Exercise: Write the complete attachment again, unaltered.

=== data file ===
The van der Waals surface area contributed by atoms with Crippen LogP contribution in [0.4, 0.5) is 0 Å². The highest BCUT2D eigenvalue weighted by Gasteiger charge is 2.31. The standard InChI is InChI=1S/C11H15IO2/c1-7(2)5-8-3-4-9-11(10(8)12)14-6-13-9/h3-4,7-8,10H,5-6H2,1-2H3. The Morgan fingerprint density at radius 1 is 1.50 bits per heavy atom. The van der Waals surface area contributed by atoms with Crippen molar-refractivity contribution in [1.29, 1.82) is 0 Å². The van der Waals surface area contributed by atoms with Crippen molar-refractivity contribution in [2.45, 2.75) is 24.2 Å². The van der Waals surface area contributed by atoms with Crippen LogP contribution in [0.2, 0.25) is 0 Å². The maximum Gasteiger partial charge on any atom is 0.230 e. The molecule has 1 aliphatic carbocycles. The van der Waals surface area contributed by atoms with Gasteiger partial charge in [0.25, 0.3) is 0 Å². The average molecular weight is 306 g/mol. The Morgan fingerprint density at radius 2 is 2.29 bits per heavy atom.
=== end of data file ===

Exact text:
The van der Waals surface area contributed by atoms with Crippen LogP contribution in [0.4, 0.5) is 0 Å². The highest BCUT2D eigenvalue weighted by Gasteiger charge is 2.31. The standard InChI is InChI=1S/C11H15IO2/c1-7(2)5-8-3-4-9-11(10(8)12)14-6-13-9/h3-4,7-8,10H,5-6H2,1-2H3. The Morgan fingerprint density at radius 1 is 1.50 bits per heavy atom. The van der Waals surface area contributed by atoms with Crippen molar-refractivity contribution in [1.29, 1.82) is 0 Å². The van der Waals surface area contributed by atoms with Crippen molar-refractivity contribution in [2.45, 2.75) is 24.2 Å². The van der Waals surface area contributed by atoms with Crippen LogP contribution in [0.2, 0.25) is 0 Å². The maximum Gasteiger partial charge on any atom is 0.230 e. The molecule has 1 aliphatic carbocycles. The van der Waals surface area contributed by atoms with Gasteiger partial charge in [0.25, 0.3) is 0 Å². The average molecular weight is 306 g/mol. The Morgan fingerprint density at radius 2 is 2.29 bits per heavy atom.